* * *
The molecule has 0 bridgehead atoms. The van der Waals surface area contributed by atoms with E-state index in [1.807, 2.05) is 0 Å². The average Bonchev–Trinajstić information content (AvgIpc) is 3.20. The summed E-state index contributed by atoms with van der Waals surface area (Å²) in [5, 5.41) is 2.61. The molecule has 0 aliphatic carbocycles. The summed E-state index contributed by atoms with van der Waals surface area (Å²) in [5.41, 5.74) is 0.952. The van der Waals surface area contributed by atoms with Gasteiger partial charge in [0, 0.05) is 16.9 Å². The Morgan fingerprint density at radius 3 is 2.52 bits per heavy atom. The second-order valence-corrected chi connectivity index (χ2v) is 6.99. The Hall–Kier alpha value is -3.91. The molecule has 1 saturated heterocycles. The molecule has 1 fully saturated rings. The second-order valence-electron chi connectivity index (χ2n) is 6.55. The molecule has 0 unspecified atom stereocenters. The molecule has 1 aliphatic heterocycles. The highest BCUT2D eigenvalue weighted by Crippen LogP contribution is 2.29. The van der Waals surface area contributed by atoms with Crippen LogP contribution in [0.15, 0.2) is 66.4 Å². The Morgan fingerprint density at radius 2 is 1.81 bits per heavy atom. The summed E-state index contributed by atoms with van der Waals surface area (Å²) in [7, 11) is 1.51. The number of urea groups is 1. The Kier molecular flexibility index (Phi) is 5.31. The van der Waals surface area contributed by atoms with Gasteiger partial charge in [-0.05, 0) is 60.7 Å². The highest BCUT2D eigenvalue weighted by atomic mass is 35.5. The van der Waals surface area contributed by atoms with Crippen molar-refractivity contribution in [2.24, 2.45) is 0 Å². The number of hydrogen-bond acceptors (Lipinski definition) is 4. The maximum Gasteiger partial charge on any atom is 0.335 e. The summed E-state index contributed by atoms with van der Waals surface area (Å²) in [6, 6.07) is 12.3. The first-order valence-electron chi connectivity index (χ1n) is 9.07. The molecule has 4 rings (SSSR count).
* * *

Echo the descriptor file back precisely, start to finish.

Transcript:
The molecule has 0 bridgehead atoms. The van der Waals surface area contributed by atoms with E-state index in [1.807, 2.05) is 0 Å². The average Bonchev–Trinajstić information content (AvgIpc) is 3.20. The summed E-state index contributed by atoms with van der Waals surface area (Å²) in [5, 5.41) is 2.61. The molecule has 0 aliphatic carbocycles. The summed E-state index contributed by atoms with van der Waals surface area (Å²) in [5.41, 5.74) is 0.952. The van der Waals surface area contributed by atoms with Gasteiger partial charge in [0, 0.05) is 16.9 Å². The Morgan fingerprint density at radius 3 is 2.52 bits per heavy atom. The second-order valence-corrected chi connectivity index (χ2v) is 6.99. The Hall–Kier alpha value is -3.91. The molecule has 1 saturated heterocycles. The molecule has 1 fully saturated rings. The second-order valence-electron chi connectivity index (χ2n) is 6.55. The molecule has 0 unspecified atom stereocenters. The molecule has 1 aliphatic heterocycles. The highest BCUT2D eigenvalue weighted by Crippen LogP contribution is 2.29. The van der Waals surface area contributed by atoms with Crippen LogP contribution in [0.15, 0.2) is 66.4 Å². The Morgan fingerprint density at radius 2 is 1.81 bits per heavy atom. The summed E-state index contributed by atoms with van der Waals surface area (Å²) in [7, 11) is 1.51. The number of urea groups is 1. The Kier molecular flexibility index (Phi) is 5.31. The van der Waals surface area contributed by atoms with Gasteiger partial charge in [-0.05, 0) is 60.7 Å². The highest BCUT2D eigenvalue weighted by atomic mass is 35.5. The van der Waals surface area contributed by atoms with Crippen molar-refractivity contribution in [2.24, 2.45) is 0 Å². The number of hydrogen-bond acceptors (Lipinski definition) is 4. The maximum Gasteiger partial charge on any atom is 0.335 e. The summed E-state index contributed by atoms with van der Waals surface area (Å²) in [6, 6.07) is 12.3. The first-order valence-electron chi connectivity index (χ1n) is 9.07. The molecule has 4 rings (SSSR count).